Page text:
Kara Young, University of Kansas Medical Center dietetics intern, shares the delicious result of her project.
With the holidays quickly approaching, my project at KC Healthy Kids is to create healthier versions of traditional holiday recipes. Typically, holiday foods are known for lots of calories, sugar, sodium, and fat. According to the Calorie Control Council, the average American can consume approximately 4500 calories and 229 grams of fat when eating the traditional holiday meal and snacks. This is more than double the recommended amount of calories for the average person! My main goal for the project was to swap the high calorie, high sugar, high sodium, and high fat-containing ingredients for healthier alternatives that wouldn’t compromise flavor. However, I also wanted to make sure the recipes low cost and light-weight (only requiring one shopping bag worth of ingredients!). That’s because many residents in the Kansas City area rely on public transit to get to grocery stores.
To begin this project, I asked my mom to send me recipes for some of my family’s favorite holiday dishes. I quickly saw there were many changes to be made. Butter and sugar were the main two culprits, but several others were present as well. Needless to say, I had my work cut out for me to find more nutritious, yet equally satisfying, alternatives. Through seemingly endless brainstorming, I revised each recipe. On paper, they all looked to be nourishing and full of flavor. However, we all know things may not always what they seem. So, my next step was to actually go shopping for the ingredients and test each recipe.
Leslie Wilson, policy assistant for KC Healthy Kids, and I shopped for three recipes that had multiple ingredients in common. We went to two different stores that had bus stops, because we wanted to ensure that our target audience would be able to find all of the ingredients at the stores that were easiest to get to. We successfully found all the ingredients I needed for just under $32.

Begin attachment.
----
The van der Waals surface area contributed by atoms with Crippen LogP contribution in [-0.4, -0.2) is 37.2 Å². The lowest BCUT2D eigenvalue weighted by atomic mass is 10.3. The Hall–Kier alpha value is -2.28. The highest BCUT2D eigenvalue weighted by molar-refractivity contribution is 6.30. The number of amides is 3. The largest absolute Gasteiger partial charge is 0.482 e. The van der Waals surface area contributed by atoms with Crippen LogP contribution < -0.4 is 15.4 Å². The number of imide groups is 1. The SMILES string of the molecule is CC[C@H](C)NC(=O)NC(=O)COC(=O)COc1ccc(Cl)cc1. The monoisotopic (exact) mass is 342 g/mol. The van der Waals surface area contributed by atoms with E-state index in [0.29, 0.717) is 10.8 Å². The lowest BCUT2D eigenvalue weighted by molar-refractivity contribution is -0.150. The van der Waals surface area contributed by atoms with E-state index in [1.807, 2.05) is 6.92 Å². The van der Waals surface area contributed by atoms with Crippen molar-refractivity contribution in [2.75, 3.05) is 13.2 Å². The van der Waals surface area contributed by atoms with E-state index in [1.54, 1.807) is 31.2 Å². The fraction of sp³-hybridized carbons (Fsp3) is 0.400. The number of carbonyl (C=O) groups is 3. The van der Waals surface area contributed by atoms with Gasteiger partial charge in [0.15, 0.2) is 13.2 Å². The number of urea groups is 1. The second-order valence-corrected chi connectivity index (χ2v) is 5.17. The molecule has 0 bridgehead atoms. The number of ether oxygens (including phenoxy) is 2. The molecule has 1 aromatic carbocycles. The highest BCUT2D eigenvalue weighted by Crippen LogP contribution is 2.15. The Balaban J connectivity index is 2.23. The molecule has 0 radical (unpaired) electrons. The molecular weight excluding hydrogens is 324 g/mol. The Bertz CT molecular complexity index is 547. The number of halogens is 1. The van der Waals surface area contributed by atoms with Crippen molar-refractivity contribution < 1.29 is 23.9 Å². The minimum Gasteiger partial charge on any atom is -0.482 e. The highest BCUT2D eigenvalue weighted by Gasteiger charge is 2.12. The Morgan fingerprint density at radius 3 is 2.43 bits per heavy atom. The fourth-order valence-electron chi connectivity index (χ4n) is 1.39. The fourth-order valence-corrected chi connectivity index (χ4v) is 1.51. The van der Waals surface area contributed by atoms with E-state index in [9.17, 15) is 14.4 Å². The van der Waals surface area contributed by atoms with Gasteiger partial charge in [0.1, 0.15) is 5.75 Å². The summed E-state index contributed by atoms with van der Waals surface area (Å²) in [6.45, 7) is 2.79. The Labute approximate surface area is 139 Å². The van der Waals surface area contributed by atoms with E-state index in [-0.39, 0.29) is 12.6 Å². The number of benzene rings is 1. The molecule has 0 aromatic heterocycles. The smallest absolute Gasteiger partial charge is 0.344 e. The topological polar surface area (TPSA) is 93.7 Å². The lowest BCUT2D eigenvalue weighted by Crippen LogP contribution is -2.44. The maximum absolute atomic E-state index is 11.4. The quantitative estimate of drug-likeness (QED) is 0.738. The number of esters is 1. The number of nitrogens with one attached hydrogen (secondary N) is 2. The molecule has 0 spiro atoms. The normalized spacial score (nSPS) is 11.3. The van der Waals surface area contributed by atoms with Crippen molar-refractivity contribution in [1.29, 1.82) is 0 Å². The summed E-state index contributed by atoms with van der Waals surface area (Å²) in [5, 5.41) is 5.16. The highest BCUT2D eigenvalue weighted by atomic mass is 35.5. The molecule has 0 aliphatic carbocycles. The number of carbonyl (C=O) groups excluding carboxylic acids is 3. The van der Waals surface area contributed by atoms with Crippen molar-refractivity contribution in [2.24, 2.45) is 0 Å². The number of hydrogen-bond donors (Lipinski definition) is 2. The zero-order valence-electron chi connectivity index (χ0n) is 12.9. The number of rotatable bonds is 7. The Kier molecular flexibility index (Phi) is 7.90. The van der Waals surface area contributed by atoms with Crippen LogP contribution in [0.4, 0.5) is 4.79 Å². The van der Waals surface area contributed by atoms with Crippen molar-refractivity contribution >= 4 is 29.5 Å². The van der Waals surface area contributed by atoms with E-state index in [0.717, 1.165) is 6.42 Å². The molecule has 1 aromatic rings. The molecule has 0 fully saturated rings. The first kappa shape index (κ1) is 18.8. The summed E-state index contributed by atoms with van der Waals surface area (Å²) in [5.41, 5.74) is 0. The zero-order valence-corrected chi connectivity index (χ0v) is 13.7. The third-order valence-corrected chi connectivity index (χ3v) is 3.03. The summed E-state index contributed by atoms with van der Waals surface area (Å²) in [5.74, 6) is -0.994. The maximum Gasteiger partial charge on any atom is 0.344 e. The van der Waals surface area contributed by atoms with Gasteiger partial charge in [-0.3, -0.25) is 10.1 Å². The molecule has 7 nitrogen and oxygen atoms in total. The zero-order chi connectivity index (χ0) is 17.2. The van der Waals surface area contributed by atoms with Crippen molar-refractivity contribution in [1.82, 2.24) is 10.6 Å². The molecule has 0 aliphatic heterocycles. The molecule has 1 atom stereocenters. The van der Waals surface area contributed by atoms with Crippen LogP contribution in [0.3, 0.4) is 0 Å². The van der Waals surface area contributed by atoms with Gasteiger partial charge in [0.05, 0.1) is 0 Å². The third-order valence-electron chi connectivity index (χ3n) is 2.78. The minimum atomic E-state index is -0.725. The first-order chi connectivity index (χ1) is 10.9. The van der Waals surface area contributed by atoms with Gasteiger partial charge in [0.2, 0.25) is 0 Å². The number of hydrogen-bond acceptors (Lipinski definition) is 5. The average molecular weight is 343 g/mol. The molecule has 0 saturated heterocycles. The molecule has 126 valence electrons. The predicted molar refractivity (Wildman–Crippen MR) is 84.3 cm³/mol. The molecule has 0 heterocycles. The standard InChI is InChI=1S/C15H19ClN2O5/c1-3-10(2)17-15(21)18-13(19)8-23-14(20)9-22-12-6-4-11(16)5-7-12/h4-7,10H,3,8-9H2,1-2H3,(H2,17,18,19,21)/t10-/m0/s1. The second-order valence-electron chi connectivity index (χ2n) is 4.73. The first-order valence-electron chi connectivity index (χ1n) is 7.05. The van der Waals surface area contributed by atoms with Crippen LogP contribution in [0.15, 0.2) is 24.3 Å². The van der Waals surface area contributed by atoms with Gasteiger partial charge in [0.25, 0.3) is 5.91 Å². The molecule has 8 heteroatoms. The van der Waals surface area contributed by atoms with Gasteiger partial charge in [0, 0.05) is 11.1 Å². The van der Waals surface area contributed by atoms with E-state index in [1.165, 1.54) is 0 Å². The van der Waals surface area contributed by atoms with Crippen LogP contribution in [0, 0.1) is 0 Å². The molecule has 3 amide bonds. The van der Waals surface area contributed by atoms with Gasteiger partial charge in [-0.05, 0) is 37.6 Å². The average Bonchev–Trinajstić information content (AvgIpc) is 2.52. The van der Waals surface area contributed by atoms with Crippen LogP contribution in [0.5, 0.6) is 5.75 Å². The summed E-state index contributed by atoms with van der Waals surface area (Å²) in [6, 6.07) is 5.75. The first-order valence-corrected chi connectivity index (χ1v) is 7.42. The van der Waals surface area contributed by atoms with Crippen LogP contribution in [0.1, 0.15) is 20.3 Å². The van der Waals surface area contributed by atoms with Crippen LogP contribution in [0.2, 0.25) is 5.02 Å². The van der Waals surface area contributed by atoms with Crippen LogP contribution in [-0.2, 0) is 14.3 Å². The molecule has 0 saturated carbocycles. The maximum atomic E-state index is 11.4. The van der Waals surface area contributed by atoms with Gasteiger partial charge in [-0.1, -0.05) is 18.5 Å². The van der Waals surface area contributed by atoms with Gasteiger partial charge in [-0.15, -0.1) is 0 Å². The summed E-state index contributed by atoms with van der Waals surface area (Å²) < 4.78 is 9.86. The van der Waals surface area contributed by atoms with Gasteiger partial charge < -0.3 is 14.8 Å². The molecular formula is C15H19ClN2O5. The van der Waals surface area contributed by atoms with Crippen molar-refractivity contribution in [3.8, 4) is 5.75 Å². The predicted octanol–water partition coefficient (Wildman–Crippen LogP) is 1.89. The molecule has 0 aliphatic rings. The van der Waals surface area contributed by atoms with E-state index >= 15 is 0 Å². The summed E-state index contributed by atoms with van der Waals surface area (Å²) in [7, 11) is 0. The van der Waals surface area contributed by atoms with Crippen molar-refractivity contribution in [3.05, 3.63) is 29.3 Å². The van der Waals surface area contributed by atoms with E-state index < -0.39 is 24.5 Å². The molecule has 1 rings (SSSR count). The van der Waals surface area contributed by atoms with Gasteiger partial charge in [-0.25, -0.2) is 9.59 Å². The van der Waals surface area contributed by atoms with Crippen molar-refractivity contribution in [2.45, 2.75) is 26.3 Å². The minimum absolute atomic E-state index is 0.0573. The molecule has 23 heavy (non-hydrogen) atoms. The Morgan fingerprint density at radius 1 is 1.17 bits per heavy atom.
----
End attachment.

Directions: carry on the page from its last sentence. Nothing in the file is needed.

Also, to our surprise, the ingredients for all three recipes fit into one shopping bag. It was pretty heavy, though, so I split the ingredients between two bags and found it both comfortable and easy to carry. Our grocery shopping experience proved successful, as we had met both of the criteria for the shopping aspect of my project.
At this point, I was thrilled to be able to finally test out the recipes that I had re-created. Though nervous to try them at first (could you imagine having to re-create recipes that had already been re-created?), I can confidently say that each exceeded my expectations and proved to be delicious, lower-calorie, healthy alternatives to the traditional versions I was used to seeing on our holiday table.
Yes, the holidays are a time for us to indulge and enjoy celebratory foods, but these recipes prove that we can do that without “breaking the bank” on money spent or on calories consumed.
Here is one of my revised recipes (and my personal favorite!). Don’t let the yogurt and sour cream mixture scare you away. This is a dessert you’ll be glad you tried!
½ cup quick cook, steel cut oats
3 tablespoon olive oil
1 cup finely chopped pecans
1 cup nonfat, plain Greek yogurt
¼ cup honey
½ cup light sour cream
1 1.4 oz box fat free, sugar free instant chocolate pudding
1 ½ cups skim milk
1 tsp vanilla extract
Pinch of salt
Preheat oven to 325 degrees. Combine oats, ¾ cup pecans, and salt in bowl. Press mixture into bottom of an 8-inch round pan Bake 25 minutes then allow to cool completely.
Mix yogurt and honey until combined. Add sour cream and vanilla to yogurt. Mix thoroughly. Spread half of mixture evenly onto crust.
Mix pudding mix and milk until combined. Then continue mixing for 2-3 minutes. Spread chocolate mix evenly onto yogurt mixture. Spread remaining yogurt mixture onto chocolate layer.
Sprinkle pecans over top layer and chill in refrigerator for at least 30 minutes. Keep in refrigerator until time to serve.
Nutrition Facts per serving (8 servings): 280 Calories, 8 g Protein, 13 g Total Sugar (8 g Added Sugar), 17 g Total Fat, 172 mg Sodium
For reference, here is nutrition information on a store-bought frozen chocolate dessert: 580 Calories, 5 g Protein, 34 g Sugar, 40 g Total Fat, 190 mg Sodium
The Greater Kansas City Food Policy Coalition’s Grocery Access Task Force is working with local partners to make it easier for transit riders to buy groceries. You can get help planning your trip and planning meals, saving money and finding recipes at Grocery Shop with RideKC.